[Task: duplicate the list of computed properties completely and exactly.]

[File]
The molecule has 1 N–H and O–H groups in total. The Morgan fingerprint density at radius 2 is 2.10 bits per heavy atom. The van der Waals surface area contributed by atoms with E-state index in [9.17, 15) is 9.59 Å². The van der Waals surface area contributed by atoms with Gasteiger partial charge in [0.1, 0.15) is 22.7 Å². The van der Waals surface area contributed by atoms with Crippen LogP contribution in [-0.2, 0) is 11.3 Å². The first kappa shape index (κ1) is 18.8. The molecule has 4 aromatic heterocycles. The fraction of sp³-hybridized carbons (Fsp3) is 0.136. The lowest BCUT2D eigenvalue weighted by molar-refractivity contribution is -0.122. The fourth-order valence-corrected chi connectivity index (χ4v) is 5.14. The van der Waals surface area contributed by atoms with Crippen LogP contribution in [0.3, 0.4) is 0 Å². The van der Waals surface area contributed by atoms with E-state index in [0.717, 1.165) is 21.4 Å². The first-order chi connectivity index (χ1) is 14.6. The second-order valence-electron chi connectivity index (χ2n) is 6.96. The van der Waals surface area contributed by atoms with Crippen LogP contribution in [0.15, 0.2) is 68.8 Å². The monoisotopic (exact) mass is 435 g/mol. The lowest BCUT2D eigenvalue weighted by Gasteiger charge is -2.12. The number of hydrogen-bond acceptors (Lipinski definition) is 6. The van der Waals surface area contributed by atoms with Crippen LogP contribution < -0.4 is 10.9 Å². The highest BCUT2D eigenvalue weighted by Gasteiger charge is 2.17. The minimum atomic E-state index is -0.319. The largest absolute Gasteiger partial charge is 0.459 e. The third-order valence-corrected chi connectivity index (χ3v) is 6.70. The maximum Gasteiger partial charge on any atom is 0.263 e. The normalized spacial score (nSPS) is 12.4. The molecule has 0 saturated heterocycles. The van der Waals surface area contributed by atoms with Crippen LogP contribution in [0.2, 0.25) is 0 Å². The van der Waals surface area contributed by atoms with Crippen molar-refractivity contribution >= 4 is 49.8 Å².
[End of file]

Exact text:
The molecule has 1 N–H and O–H groups in total. The Morgan fingerprint density at radius 2 is 2.10 bits per heavy atom. The van der Waals surface area contributed by atoms with E-state index in [9.17, 15) is 9.59 Å². The van der Waals surface area contributed by atoms with Gasteiger partial charge in [0.1, 0.15) is 22.7 Å². The van der Waals surface area contributed by atoms with Crippen LogP contribution in [-0.2, 0) is 11.3 Å². The first kappa shape index (κ1) is 18.8. The molecule has 4 aromatic heterocycles. The fraction of sp³-hybridized carbons (Fsp3) is 0.136. The lowest BCUT2D eigenvalue weighted by molar-refractivity contribution is -0.122. The fourth-order valence-corrected chi connectivity index (χ4v) is 5.14. The van der Waals surface area contributed by atoms with Crippen LogP contribution in [0.3, 0.4) is 0 Å². The van der Waals surface area contributed by atoms with E-state index in [0.717, 1.165) is 21.4 Å². The first-order chi connectivity index (χ1) is 14.6. The second-order valence-electron chi connectivity index (χ2n) is 6.96. The van der Waals surface area contributed by atoms with Crippen LogP contribution in [0.15, 0.2) is 68.8 Å². The monoisotopic (exact) mass is 435 g/mol. The lowest BCUT2D eigenvalue weighted by Gasteiger charge is -2.12. The number of hydrogen-bond acceptors (Lipinski definition) is 6. The van der Waals surface area contributed by atoms with Crippen LogP contribution < -0.4 is 10.9 Å². The highest BCUT2D eigenvalue weighted by Gasteiger charge is 2.17. The minimum atomic E-state index is -0.319. The largest absolute Gasteiger partial charge is 0.459 e. The third-order valence-corrected chi connectivity index (χ3v) is 6.70. The maximum Gasteiger partial charge on any atom is 0.263 e. The normalized spacial score (nSPS) is 12.4. The molecule has 0 saturated heterocycles. The van der Waals surface area contributed by atoms with Crippen LogP contribution in [0.2, 0.25) is 0 Å². The van der Waals surface area contributed by atoms with Crippen molar-refractivity contribution >= 4 is 49.8 Å².